Patients with cancer or with any other kind of terminal disease may, at some point, require long-term care, either in their home or outside their home. That scenario is one that the patient and his/her family often hesitate to ponder, but – in many cases – the need to address this issue becomes necessary all too quickly, especially with aggressive cancers like mesothelioma. Hence, pre-planning is best and provides everyone with a little peace of mind in the midst of what can be a time wrought with turmoil.
The Planning Process
Throughout their journey with mesothelioma cancer, patients often move from one care setting to another, such as from the hospital to home or elsewhere. Hence, patients risk a disruption in care when these transitions become necessary, especially when the patient cannot be cared for in the home setting. Therefore, family members (or anyone assuming responsibility) will need to make decisions carefully but often rapidly in order to keep the care consistent.
Planning for a long-term situation for the patient who is currently undergoing cancer care can involve long hours of research and a lot of hit-or-miss when it comes to making the right decisions. Experts in long-term care note that there are many things to contemplate, including not only the location and reputation of any long-term care facility being considered. It’s also necessary for pleural mesothelioma patients and caregivers to research different care settings, decide how to fund the cost of care, and learn about government programs that may be able to assist with the cost.
Every patient’s care needs are different and specifics should be discussed with the patient’s oncologist. After these needs are determined, there are a number of places one can tap for information about long-term care planning and facilities. First of all, making contact with one’s insurance carrier is essential as the process begins, especially when funding is a concern. The insurer can provide information about what is and is not covered as far as care is concerned and may even have a list of specific facilities covered by the patient’s policy, including mesothelioma clinics.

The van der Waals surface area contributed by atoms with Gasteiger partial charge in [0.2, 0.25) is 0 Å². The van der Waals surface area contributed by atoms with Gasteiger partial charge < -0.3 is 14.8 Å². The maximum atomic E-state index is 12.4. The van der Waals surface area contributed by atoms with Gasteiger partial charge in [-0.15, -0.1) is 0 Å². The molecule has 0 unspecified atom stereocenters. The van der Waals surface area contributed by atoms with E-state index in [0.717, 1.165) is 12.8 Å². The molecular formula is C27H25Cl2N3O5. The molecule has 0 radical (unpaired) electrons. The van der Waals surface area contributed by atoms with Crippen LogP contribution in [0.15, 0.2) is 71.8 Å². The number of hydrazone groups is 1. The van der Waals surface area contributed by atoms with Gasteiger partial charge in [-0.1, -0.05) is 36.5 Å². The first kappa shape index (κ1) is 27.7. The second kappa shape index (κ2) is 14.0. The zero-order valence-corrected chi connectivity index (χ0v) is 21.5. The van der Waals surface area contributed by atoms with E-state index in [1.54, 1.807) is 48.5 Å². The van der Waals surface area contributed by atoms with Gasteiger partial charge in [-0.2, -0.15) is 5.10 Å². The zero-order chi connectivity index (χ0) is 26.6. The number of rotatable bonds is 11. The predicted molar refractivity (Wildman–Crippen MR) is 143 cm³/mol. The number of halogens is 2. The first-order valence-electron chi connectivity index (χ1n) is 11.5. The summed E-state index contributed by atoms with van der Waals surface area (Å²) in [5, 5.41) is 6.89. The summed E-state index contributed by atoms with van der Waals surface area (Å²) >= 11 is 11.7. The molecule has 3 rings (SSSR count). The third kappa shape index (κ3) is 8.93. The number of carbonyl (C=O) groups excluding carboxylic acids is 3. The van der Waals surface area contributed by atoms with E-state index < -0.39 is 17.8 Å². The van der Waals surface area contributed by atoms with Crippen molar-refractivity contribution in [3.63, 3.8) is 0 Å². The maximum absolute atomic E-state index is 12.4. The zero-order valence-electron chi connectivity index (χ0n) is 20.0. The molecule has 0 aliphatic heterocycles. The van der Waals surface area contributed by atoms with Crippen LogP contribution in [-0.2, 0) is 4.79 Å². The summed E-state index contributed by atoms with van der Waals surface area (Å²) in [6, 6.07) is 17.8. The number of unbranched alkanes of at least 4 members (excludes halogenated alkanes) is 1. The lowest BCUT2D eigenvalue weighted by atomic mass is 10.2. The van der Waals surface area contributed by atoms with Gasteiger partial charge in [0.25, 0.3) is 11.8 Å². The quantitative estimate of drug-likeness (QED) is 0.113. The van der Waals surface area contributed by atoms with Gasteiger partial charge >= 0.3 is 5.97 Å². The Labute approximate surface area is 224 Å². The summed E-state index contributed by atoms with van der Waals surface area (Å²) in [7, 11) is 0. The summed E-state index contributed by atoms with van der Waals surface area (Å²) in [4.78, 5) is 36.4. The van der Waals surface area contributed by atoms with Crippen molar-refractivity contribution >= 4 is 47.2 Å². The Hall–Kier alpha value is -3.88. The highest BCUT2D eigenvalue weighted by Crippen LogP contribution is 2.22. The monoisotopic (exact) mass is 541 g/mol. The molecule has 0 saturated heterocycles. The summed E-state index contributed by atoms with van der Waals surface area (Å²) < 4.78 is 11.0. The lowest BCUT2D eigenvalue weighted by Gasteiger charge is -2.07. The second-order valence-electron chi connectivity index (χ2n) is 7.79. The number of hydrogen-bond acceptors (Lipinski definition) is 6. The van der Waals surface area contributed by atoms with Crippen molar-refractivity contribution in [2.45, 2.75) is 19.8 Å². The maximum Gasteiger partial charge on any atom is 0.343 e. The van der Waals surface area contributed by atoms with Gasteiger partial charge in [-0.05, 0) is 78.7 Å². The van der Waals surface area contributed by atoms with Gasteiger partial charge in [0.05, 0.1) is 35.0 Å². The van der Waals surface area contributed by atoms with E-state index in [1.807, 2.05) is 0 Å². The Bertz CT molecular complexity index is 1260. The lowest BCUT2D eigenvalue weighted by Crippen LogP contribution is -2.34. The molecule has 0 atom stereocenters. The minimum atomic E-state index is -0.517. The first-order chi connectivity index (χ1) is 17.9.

Secondly, hospital social workers can be of assistance as well, especially for elderly and/or indigent patients who may have no insurance other than Medicare or Medicaid. You’ll find that, in general, any nursing or long-term care facility must provide a certain level of “skilled” care in order to be covered by Medicare. However, Medicaid does cover long-term care for cancer patients who are less fortunate financially, though each state’s Medicaid cancer coverage laws may differ.
Long Term Home Care
In some areas of the country, caregivers can find long-term home health care programs that provide care at home under the supervision of a physician and a health care team. These programs may provide personnel and services such as registered nurses, case managers, medication management, transportation to treatments, medical supplies and equipment, home modifications to meet the needs of the patient, and more. Ask your mesothelioma treatment oncologist or social worker if there is such a program in your area or through your local hospital.